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Now that we've seen RxJava support in RESTEasy, we're ready to build on more reactive applications to illustrate common reactive use-cases.

 

Let's create an application with several types of requests, that we collect statistics on, such as the number of times each request has been called. And let's store those statistics in a Redis instance. For that we will use the Vert.x Redis client because it supports RxJava out of the box.

 

A sample application

 

So we will be importing the following Maven modules:

 

<!-- For RESTEasy -->
<dependency>
    <groupId>org.jboss.resteasy</groupId>
    <artifactId>resteasy-jaxrs</artifactId>
    <version>4.0.0-SNAPSHOT</version>
</dependency>
<!-- For RESTEasy's support of RxJava 2 -->
<dependency>
    <groupId>org.jboss.resteasy</groupId>
    <artifactId>resteasy-rxjava2</artifactId>
    <version>4.0.0-SNAPSHOT</version>
</dependency>
<!-- For the Vert.x Redis client -->
<dependency>
    <groupId>io.vertx</groupId>
    <artifactId>vertx-redis-client</artifactId>
    <version>3.5.3</version>
</dependency>
<!-- For the Vert.x RxJava 2 support -->
<dependency>
    <groupId>io.vertx</groupId>
    <artifactId>vertx-rx-java2</artifactId>
    <version>3.5.3</version>
</dependency>

 

Now, in order to make sure I get a single Redis client for my application, I will have to make it injectable by RESTEasy with the @Context annotation, and there's no support for pluggable injection in JAX-RS so it's a little convoluted, but we can achieve that with the help of this custom Feature:

 

@Provider
public class RedisFeature implements Feature {

  private RedisClient redis;

  public RedisFeature(){
    // connect to the local Redis
    redis = RedisClient.create(Vertx.vertx());
  }

  public boolean configure(FeatureContext context) {
    // this is tied to the deployment, which is what we want for the redis client
    if(context.getConfiguration().getRuntimeType() == RuntimeType.CLIENT)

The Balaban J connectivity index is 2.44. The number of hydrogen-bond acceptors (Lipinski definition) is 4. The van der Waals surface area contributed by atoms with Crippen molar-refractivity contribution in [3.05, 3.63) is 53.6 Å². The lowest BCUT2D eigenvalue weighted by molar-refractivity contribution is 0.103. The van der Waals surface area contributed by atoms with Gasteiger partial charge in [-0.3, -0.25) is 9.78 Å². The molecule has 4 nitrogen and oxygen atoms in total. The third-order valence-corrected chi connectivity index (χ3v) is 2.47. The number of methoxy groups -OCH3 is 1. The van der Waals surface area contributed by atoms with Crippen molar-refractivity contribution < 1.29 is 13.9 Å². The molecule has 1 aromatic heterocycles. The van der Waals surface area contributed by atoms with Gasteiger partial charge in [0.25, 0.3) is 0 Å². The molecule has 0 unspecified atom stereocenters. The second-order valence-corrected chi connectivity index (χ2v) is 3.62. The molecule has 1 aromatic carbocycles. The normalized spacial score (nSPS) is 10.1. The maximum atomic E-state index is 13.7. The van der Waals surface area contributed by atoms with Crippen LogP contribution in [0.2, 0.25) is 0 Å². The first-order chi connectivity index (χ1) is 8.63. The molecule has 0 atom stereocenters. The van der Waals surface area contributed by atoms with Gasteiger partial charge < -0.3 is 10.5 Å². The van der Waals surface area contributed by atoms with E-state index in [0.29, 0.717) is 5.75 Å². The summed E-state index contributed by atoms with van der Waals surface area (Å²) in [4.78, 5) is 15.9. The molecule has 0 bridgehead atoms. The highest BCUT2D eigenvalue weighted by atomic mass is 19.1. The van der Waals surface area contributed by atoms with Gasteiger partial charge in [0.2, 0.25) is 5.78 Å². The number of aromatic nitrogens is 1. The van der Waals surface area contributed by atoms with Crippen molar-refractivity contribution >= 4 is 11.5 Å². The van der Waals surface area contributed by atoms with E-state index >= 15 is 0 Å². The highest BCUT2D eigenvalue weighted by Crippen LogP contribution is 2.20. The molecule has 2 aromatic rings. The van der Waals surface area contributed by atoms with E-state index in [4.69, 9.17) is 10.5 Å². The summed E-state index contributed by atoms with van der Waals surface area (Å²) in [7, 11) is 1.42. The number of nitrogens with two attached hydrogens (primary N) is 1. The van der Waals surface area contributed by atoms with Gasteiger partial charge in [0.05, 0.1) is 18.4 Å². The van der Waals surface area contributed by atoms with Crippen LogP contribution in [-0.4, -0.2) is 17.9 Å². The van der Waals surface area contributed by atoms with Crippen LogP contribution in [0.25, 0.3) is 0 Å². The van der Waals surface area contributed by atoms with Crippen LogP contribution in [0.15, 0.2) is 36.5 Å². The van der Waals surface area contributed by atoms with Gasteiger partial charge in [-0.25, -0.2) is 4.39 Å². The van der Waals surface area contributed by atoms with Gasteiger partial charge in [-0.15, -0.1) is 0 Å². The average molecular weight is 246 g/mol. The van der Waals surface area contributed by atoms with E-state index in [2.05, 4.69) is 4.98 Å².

return false;
    Dispatcher dispatcher = ResteasyProviderFactory.getContextData(Dispatcher.class);
    if(dispatcher == null) {
      // this can happen, but it means we're not able to find a deployment
      return false;
    }
    dispatcher.getDefaultContextObjects().put(RedisClient.class, redis);
    return true;
  }
}

 

We can now write our three requests that collect usage statistics (they inject the RedisClient):

 

@Path("/")
public class Resource {
  @Context
  private RedisClient redis;

  @Path("req1")
  @GET
  public Single<String> req1() {
    return redis.rxIncr("req1.count").map(count -> "Req1 count: "+count);
  }

  @Path("req2")
  @GET
  public Single<String> req2() {
    return redis.rxIncr("req2.count").map(count -> "Req2 count: "+count);
  }

  @Path("req3")
  @GET
  public Single<String> req3() {
    return redis.rxIncr("req3.count").map(count -> "Req3 count: "+count);
  }
}

 

As you can see we count usage in the Redis keys req1.count, req2.count and req3.count.

 

Now, if we want to display them, we have to get all three values, which either means a lot of nesting with RxJava, or (better) using the Single.zip operator:

 

@GET
public Single<String> info(){
  return Single.zip(redis.rxGet("req1.count"), redis.rxGet("req2.count"), redis.rxGet("req3.count"),
    (req1, req2, req3) -> "Request 1: "+req1+"\nRequest 2: "+req2+"\nRequest 2: "+req3);  
}

 

As you can see, with RxJava, getting several values is a little more verbose than if we were doing it in blocking style. In fact, in real applications it is very common to start most requests with actions that depend on resolving a few asynchronous values. They can be waiting for database results, querying caches, or even obtaining permission lists, but eventually, lots of your requests will start with a Single.zip call to get the values you need in your request. That's annoying, and when they are often the same values, that's just plain boilerplate.

 

The solution

 

What if RESTEasy could take all those async values that you need, and resolve them before it called your resource method? This is called asynchronous injection, and the latest RESTEasy does just that.

 

The async values we want to be resolved are originally of type Single<String>, so their resolved value is of type String. In order to get async injection, we annotate our injected resolved value with @Context, and RESTEasy will look up a ContextInjector that is declared to resolve values to String. In our case, we declare our ContextInjector to resolve values from type Single<String> to String, but any async type is supported, thanks to the existing support for pluggable async types.